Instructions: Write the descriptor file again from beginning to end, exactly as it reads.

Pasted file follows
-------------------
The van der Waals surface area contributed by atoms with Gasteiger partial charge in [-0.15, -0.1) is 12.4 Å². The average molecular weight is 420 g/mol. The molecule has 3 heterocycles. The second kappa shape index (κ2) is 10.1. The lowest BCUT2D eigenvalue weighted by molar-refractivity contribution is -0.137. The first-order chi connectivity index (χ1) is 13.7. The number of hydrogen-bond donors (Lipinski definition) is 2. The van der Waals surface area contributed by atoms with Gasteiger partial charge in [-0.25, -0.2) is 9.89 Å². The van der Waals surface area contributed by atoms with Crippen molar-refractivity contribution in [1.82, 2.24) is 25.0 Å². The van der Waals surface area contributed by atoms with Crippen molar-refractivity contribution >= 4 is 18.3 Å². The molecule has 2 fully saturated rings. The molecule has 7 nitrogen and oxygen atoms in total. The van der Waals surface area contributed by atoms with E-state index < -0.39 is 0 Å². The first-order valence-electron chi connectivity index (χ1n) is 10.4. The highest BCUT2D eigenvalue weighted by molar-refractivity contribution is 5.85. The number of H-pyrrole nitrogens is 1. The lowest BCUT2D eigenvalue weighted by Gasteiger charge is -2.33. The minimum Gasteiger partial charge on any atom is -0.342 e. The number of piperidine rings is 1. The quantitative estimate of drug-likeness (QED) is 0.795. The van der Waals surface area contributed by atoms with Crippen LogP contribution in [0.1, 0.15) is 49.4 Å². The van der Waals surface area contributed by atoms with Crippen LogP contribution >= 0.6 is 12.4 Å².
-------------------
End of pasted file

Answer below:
The van der Waals surface area contributed by atoms with Gasteiger partial charge in [-0.15, -0.1) is 12.4 Å². The average molecular weight is 420 g/mol. The molecule has 3 heterocycles. The second kappa shape index (κ2) is 10.1. The lowest BCUT2D eigenvalue weighted by molar-refractivity contribution is -0.137. The first-order chi connectivity index (χ1) is 13.7. The number of hydrogen-bond donors (Lipinski definition) is 2. The van der Waals surface area contributed by atoms with Gasteiger partial charge in [-0.25, -0.2) is 9.89 Å². The van der Waals surface area contributed by atoms with Crippen molar-refractivity contribution in [1.82, 2.24) is 25.0 Å². The van der Waals surface area contributed by atoms with Crippen molar-refractivity contribution >= 4 is 18.3 Å². The molecule has 2 fully saturated rings. The molecule has 7 nitrogen and oxygen atoms in total. The van der Waals surface area contributed by atoms with E-state index < -0.39 is 0 Å². The first-order valence-electron chi connectivity index (χ1n) is 10.4. The highest BCUT2D eigenvalue weighted by molar-refractivity contribution is 5.85. The number of H-pyrrole nitrogens is 1. The lowest BCUT2D eigenvalue weighted by Gasteiger charge is -2.33. The minimum Gasteiger partial charge on any atom is -0.342 e. The number of piperidine rings is 1. The quantitative estimate of drug-likeness (QED) is 0.795. The van der Waals surface area contributed by atoms with Crippen LogP contribution in [0.1, 0.15) is 49.4 Å². The van der Waals surface area contributed by atoms with Crippen LogP contribution >= 0.6 is 12.4 Å².